Toby

Toby is the small dog on the Trevillion horse farm in Cornwall featured in Dearest Rogue. I modeled him on a Cardigan Welsh Corgi with black and white fur, but since it’s Lady Phoebe Batten who meets him in the book—and she’s blind—his description doesn’t include what color he is.

“Are you awake?” asked the child in a whisper, the dog panting heavily next to her. “Lady?”

“Good morning,” Phoebe said, causing the dog to bark. She sat up in the bed and waited, but there was no more from the girl. She might even have been holding her breath. “Who are you?” The girl hadn’t been at the door last night—not unless she’d been very quiet and no one had bothered to introduce her to Phoebe.

“I’m Agnes,” the girl replied, as if that were all the introduction she needed. “Granfer says there’s breakfast.”

“Oh, how lovely,” Phoebe said. “Do you know if there might be fresh water for me to wash in?”

“I brought some up. It’s over there,” Agnes said.

Phoebe tilted her head, wondering how old Agnes might be. Old enough to carry a heavy pitcher of water, certainly. She held out her hand to the girl. “Can you lead me to it? I’m blind.”

“Oh! Can’t you see at all?”

“No.” Phoebe smiled to take any edge from the simple word.

“I’ll help you, then.” A small hand was slipped into hers, the fingers thin but strong.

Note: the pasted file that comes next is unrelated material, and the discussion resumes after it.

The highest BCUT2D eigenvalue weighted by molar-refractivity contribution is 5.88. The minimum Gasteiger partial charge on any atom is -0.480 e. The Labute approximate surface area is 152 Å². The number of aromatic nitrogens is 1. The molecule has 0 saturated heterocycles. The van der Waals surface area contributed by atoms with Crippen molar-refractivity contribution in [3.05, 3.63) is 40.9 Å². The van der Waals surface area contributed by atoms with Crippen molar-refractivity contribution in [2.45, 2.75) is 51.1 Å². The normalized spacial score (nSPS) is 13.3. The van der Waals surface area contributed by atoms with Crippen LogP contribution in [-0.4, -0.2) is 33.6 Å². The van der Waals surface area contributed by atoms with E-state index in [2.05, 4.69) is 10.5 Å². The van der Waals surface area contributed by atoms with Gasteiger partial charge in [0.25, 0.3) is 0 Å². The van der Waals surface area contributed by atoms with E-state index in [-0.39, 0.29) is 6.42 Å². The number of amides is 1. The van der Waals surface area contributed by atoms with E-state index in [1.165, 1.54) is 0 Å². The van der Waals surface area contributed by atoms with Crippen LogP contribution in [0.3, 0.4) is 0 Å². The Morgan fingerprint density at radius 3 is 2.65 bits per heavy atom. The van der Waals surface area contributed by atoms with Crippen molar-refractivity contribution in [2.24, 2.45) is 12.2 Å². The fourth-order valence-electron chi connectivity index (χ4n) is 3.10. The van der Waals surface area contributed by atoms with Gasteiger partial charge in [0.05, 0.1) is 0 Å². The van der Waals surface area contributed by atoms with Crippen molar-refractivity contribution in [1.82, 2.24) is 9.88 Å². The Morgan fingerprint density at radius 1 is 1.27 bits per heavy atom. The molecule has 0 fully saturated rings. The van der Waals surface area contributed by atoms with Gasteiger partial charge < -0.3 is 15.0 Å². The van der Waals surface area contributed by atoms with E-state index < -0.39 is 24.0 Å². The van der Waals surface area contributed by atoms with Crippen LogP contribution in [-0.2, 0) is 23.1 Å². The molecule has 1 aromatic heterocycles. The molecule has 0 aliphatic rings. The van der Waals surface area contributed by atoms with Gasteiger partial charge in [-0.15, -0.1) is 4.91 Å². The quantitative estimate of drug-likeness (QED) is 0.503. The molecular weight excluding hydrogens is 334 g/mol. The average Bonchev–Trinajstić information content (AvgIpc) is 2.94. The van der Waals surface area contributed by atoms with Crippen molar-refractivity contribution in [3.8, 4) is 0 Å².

Phoebe pulled back the covers and swiveled her legs out of the bed. Immediately a wet nose snuffled against her toes.

“Back, Toby,” Agnes said sternly, and then in a lower, confiding tone, “Don’t mind him—he sticks his nose in everything, he does. And he barks so loudly it fair hurts my ears. I’ve told him over and over again not to, but he never listens. Granfer says you can’t teach a dog not to bark, for ’tis God’s will that they do, and I guess he’s right enough.”

“I think I met Toby last night,” Phoebe said, lowering her hand cautiously. The nose thoroughly sniffed her fingers and then she was rewarded with a sloppy lick from Toby’s tongue. She stroked back over the dog’s head. He had a long nose—she got another lick as she felt it—big upright ears, and a thick, short coat which her fingers sank into. Though he had a medium-size dog’s body, his legs were quite stubby.

“Aye, he was barking at you then,” Agnes said, her hand still in Phoebe’s. “He woke us all up, but Granfer said we weren’t to go down. But I spied through the stair rails and saw you and himcome in.”